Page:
Simplifying Mock Object Testing

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Facilitated by Tom Adams


  • Tom walked through setting up a unit test using mocks (using JMock 1).
  • He demonstrated how hard it can be to read even the most simple interactions due to the amount of scaffolding required
  • The group contributed to DRYing up the scaffolding
  • A superclass for mock object testing was created to house the simplified scaffolding
  • The unit tests became so simple that they appeared to simply be duplicating production code
  • Tom's original blog entry on the topic

Tools people mentioned

  • JMock 1
  • JMock2 wraps “mock” and “controller” in one
    • Side effect: need to have some way of explicitly moving from expectation-setting mode and replay mode. JMock2 is closer to the EasyMock style of explicit value seeding and method replay.
  • EasyMock
  • RMock
  • PicoUnit

Summary / comments

  • DRY up your mock setup
  • Create methods that express intent, e.g. Stack stack = makeMock(Stack.class);
  • Put these methods into an abstract testing class (e.g. MockObjecTestCase) for reuse
  • Use annotations to further reduce scaffolding and make roles more explicit (auto mocking)
  • At some point, the behavioural tests mirror production code and perhaps for non-state-based testing at some point the value is reduced


The example uses jMock 1.2, though the same process has been successfully applied to EasyMock 2.

1. Initial state

Creating a class that requires the use of a stack.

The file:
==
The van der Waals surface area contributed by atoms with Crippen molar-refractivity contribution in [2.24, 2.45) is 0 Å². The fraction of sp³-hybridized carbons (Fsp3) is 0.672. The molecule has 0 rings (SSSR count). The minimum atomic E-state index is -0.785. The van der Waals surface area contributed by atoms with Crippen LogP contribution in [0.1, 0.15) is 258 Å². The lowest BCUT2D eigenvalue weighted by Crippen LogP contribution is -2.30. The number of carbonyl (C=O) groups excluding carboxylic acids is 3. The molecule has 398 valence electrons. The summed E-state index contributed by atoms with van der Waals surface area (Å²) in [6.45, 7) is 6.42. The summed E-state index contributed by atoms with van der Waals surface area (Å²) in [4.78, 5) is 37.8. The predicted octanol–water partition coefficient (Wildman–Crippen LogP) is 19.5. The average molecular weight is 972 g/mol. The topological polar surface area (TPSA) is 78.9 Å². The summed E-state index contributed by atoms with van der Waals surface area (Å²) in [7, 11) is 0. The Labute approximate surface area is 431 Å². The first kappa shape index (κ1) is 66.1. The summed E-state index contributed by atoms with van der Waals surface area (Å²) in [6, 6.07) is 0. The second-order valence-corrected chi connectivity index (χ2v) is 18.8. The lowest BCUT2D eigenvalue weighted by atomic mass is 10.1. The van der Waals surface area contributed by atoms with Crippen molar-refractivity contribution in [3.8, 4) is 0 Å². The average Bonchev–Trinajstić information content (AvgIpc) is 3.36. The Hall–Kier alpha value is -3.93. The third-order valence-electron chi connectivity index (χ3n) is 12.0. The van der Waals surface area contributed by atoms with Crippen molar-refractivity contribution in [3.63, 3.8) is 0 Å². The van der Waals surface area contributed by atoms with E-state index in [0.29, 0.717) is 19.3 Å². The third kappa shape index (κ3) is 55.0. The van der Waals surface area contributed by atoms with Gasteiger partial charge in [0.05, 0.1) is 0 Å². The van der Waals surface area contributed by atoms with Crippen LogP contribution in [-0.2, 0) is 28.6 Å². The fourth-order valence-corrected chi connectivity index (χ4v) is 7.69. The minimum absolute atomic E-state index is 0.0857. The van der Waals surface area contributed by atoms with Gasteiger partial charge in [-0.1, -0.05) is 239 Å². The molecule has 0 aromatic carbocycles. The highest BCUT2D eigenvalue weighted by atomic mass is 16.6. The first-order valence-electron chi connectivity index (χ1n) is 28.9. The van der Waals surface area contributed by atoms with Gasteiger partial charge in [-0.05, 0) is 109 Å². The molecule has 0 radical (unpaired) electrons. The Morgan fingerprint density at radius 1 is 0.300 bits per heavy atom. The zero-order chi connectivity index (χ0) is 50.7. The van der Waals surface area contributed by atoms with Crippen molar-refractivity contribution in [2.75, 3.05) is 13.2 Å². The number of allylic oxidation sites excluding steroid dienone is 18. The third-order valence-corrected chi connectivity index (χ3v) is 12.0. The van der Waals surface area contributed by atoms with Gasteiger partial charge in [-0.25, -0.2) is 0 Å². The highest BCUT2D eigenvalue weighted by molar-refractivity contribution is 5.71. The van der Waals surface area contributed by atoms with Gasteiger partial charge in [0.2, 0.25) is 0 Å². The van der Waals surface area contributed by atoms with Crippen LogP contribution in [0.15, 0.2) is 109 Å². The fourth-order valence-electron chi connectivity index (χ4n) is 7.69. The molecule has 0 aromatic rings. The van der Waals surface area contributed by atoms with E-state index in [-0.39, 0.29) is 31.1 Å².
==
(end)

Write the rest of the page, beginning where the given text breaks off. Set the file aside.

2. Lose the controller, only deal with the mock


3. Pull mocks & subject out as fields


Note. You may need to {{reset()} the mocks between tests if you use a framework such as TestNG that doesn't create a new instance of the test case for each test method (i.e. mocks will share state).

4. Automocking


5. Use a framework that does all this for you

If all this is too much hard work, you have a couple of options. Push the code out into a class & delegate or push into a super class and (in JUnit) auto-create from .

Even easier, use a framework that does all this for you such as Instinct or Boost.

package com.googlecode.instinct.example.stack;

import static com.googlecode.instinct.expect.Mocker12.expects;
import static com.googlecode.instinct.expect.Mocker12.mock;
import static com.googlecode.instinct.expect.Mocker12.same;
import static com.googlecode.instinct.expect.Mocker12.verify;
import com.googlecode.instinct.internal.util.Suggest;
import com.googlecode.instinct.marker.annotate.AfterSpecification;
import com.googlecode.instinct.marker.annotate.BeforeSpecification;
import com.googlecode.instinct.marker.annotate.Dummy;
import com.googlecode.instinct.marker.annotate.Context;
import com.googlecode.instinct.marker.annotate.Mock;
import com.googlecode.instinct.marker.annotate.Specification;
import com.googlecode.instinct.marker.annotate.Subject;

public final class MagazinePileContext {
    @Dummy private Magazine magazine;
    @Mock private Stack<Magazine> stack;
    @Subject private MagazinePile magazinePile;

    public void setup() {
        magazinePile = new MagazinePileImpl(stack);

    void callsPushOnStackWhenAddAMagazineIsAddedToThePile() {

What next?

  • Annotations for defining the role of the test doubles; mocks, dummies, stubs, etc.
  • Better framework support for partials, etc.
  • Auto-creation of test subject - if constructor takes fields that are mocked out in the test can auto-create the test subject.
  • Auto-injection of Spring/Guice/Pico beans.
  • Auto-creation of arrays filled with mocks.
  • Auto triangulation - Framework takes care of creating (sensible) random values in order to drive out correct code.
  • ...?


  • Lack of explicitness - as you don't have the code in every test, need to go hunting for how things are created.
  • Investment in understanding the mocking infrastructure; lifecycle, etc.
  • Need to roll your own or use a non-"standard" framework such as Instict.